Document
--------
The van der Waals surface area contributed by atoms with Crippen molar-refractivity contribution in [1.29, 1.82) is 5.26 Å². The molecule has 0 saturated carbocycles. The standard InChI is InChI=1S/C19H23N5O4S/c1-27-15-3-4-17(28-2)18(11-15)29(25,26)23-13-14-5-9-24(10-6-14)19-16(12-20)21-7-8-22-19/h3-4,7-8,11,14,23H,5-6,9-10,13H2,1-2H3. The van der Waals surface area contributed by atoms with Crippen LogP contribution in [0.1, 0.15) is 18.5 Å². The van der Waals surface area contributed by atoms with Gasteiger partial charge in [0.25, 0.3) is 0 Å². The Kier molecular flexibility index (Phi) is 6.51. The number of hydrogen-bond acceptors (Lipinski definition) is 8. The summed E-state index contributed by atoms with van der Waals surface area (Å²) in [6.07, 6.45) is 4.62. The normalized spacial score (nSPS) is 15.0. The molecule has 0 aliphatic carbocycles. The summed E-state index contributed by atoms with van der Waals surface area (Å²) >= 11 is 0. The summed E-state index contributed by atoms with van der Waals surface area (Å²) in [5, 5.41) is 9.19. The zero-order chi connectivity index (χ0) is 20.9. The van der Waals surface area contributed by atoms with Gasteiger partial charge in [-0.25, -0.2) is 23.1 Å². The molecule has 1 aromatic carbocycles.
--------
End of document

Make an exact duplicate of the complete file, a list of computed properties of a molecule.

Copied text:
The van der Waals surface area contributed by atoms with Crippen molar-refractivity contribution in [1.29, 1.82) is 5.26 Å². The molecule has 0 saturated carbocycles. The standard InChI is InChI=1S/C19H23N5O4S/c1-27-15-3-4-17(28-2)18(11-15)29(25,26)23-13-14-5-9-24(10-6-14)19-16(12-20)21-7-8-22-19/h3-4,7-8,11,14,23H,5-6,9-10,13H2,1-2H3. The van der Waals surface area contributed by atoms with Crippen LogP contribution in [0.1, 0.15) is 18.5 Å². The van der Waals surface area contributed by atoms with Gasteiger partial charge in [0.25, 0.3) is 0 Å². The Kier molecular flexibility index (Phi) is 6.51. The number of hydrogen-bond acceptors (Lipinski definition) is 8. The summed E-state index contributed by atoms with van der Waals surface area (Å²) in [6.07, 6.45) is 4.62. The normalized spacial score (nSPS) is 15.0. The molecule has 0 aliphatic carbocycles. The summed E-state index contributed by atoms with van der Waals surface area (Å²) >= 11 is 0. The summed E-state index contributed by atoms with van der Waals surface area (Å²) in [5, 5.41) is 9.19. The zero-order chi connectivity index (χ0) is 20.9. The van der Waals surface area contributed by atoms with Gasteiger partial charge in [-0.25, -0.2) is 23.1 Å². The molecule has 1 aromatic carbocycles.